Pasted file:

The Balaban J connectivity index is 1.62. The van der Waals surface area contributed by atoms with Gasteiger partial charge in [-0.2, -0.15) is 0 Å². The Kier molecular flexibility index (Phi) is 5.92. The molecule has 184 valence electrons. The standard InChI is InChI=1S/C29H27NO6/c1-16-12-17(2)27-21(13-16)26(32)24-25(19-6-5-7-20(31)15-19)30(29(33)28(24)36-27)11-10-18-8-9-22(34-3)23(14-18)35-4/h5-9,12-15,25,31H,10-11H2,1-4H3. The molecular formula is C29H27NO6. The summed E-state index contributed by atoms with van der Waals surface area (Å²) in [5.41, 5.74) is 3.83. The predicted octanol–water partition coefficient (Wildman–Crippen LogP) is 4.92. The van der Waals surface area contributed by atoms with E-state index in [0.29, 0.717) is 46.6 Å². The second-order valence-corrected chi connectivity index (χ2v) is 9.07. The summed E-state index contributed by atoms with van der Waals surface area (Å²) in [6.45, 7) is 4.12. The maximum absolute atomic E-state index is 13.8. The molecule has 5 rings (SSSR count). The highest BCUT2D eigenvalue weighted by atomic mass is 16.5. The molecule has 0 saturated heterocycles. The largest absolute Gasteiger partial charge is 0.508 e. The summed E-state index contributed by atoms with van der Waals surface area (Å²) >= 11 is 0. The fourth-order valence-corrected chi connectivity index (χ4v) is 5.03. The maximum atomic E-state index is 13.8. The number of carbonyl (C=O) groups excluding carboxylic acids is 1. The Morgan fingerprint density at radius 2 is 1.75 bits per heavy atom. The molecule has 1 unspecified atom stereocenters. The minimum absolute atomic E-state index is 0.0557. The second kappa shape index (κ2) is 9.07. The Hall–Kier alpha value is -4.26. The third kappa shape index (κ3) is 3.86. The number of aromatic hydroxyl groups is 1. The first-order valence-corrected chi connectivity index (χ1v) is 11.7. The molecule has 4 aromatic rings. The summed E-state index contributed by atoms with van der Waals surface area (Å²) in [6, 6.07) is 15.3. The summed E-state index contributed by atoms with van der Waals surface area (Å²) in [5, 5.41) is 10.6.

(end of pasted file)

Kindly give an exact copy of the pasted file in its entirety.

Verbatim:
The Balaban J connectivity index is 1.62. The van der Waals surface area contributed by atoms with Gasteiger partial charge in [-0.2, -0.15) is 0 Å². The Kier molecular flexibility index (Phi) is 5.92. The molecule has 184 valence electrons. The standard InChI is InChI=1S/C29H27NO6/c1-16-12-17(2)27-21(13-16)26(32)24-25(19-6-5-7-20(31)15-19)30(29(33)28(24)36-27)11-10-18-8-9-22(34-3)23(14-18)35-4/h5-9,12-15,25,31H,10-11H2,1-4H3. The molecular formula is C29H27NO6. The summed E-state index contributed by atoms with van der Waals surface area (Å²) in [5.41, 5.74) is 3.83. The predicted octanol–water partition coefficient (Wildman–Crippen LogP) is 4.92. The van der Waals surface area contributed by atoms with E-state index in [0.29, 0.717) is 46.6 Å². The second-order valence-corrected chi connectivity index (χ2v) is 9.07. The summed E-state index contributed by atoms with van der Waals surface area (Å²) in [6.45, 7) is 4.12. The maximum absolute atomic E-state index is 13.8. The molecule has 5 rings (SSSR count). The highest BCUT2D eigenvalue weighted by atomic mass is 16.5. The molecule has 0 saturated heterocycles. The largest absolute Gasteiger partial charge is 0.508 e. The summed E-state index contributed by atoms with van der Waals surface area (Å²) >= 11 is 0. The fourth-order valence-corrected chi connectivity index (χ4v) is 5.03. The maximum atomic E-state index is 13.8. The number of carbonyl (C=O) groups excluding carboxylic acids is 1. The Morgan fingerprint density at radius 2 is 1.75 bits per heavy atom. The molecule has 1 unspecified atom stereocenters. The minimum absolute atomic E-state index is 0.0557. The second kappa shape index (κ2) is 9.07. The Hall–Kier alpha value is -4.26. The third kappa shape index (κ3) is 3.86. The number of aromatic hydroxyl groups is 1. The first-order valence-corrected chi connectivity index (χ1v) is 11.7. The molecule has 4 aromatic rings. The summed E-state index contributed by atoms with van der Waals surface area (Å²) in [6, 6.07) is 15.3. The summed E-state index contributed by atoms with van der Waals surface area (Å²) in [5, 5.41) is 10.6.